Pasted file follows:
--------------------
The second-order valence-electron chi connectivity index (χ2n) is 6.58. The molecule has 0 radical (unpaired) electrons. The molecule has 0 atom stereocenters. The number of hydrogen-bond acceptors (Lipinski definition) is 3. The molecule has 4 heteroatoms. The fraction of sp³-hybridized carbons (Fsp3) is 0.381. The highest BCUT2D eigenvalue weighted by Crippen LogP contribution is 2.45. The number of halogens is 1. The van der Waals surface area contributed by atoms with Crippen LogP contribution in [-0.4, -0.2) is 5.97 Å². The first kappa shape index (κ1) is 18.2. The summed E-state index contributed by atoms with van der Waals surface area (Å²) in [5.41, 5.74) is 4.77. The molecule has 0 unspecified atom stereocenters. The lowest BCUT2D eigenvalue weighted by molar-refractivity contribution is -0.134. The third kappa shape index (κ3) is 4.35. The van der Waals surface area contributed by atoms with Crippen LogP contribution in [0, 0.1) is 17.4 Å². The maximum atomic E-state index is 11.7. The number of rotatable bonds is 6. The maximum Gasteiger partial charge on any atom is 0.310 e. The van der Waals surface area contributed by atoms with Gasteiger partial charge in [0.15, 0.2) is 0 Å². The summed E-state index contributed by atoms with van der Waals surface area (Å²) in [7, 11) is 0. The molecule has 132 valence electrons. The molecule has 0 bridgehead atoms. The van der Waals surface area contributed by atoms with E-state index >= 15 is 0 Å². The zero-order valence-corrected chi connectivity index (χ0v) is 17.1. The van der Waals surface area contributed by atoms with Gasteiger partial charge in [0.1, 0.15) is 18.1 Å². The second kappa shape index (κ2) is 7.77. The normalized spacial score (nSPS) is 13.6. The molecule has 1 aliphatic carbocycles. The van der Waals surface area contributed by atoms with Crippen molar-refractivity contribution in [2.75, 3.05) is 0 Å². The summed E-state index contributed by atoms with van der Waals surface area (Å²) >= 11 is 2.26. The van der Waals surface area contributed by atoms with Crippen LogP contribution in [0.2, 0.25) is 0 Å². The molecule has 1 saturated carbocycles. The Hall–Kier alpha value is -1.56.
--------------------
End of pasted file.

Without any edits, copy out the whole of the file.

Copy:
The second-order valence-electron chi connectivity index (χ2n) is 6.58. The molecule has 0 radical (unpaired) electrons. The molecule has 0 atom stereocenters. The number of hydrogen-bond acceptors (Lipinski definition) is 3. The molecule has 4 heteroatoms. The fraction of sp³-hybridized carbons (Fsp3) is 0.381. The highest BCUT2D eigenvalue weighted by Crippen LogP contribution is 2.45. The number of halogens is 1. The van der Waals surface area contributed by atoms with Crippen LogP contribution in [-0.4, -0.2) is 5.97 Å². The first kappa shape index (κ1) is 18.2. The summed E-state index contributed by atoms with van der Waals surface area (Å²) in [5.41, 5.74) is 4.77. The molecule has 0 unspecified atom stereocenters. The lowest BCUT2D eigenvalue weighted by molar-refractivity contribution is -0.134. The third kappa shape index (κ3) is 4.35. The van der Waals surface area contributed by atoms with Crippen LogP contribution in [0, 0.1) is 17.4 Å². The maximum atomic E-state index is 11.7. The number of rotatable bonds is 6. The maximum Gasteiger partial charge on any atom is 0.310 e. The van der Waals surface area contributed by atoms with Gasteiger partial charge in [0.15, 0.2) is 0 Å². The summed E-state index contributed by atoms with van der Waals surface area (Å²) in [7, 11) is 0. The molecule has 132 valence electrons. The molecule has 0 bridgehead atoms. The van der Waals surface area contributed by atoms with E-state index >= 15 is 0 Å². The zero-order valence-corrected chi connectivity index (χ0v) is 17.1. The van der Waals surface area contributed by atoms with Gasteiger partial charge in [0.1, 0.15) is 18.1 Å². The second kappa shape index (κ2) is 7.77. The normalized spacial score (nSPS) is 13.6. The molecule has 1 aliphatic carbocycles. The van der Waals surface area contributed by atoms with Crippen molar-refractivity contribution in [2.75, 3.05) is 0 Å². The summed E-state index contributed by atoms with van der Waals surface area (Å²) >= 11 is 2.26. The van der Waals surface area contributed by atoms with Crippen LogP contribution in [0.2, 0.25) is 0 Å². The molecule has 1 saturated carbocycles. The Hall–Kier alpha value is -1.56.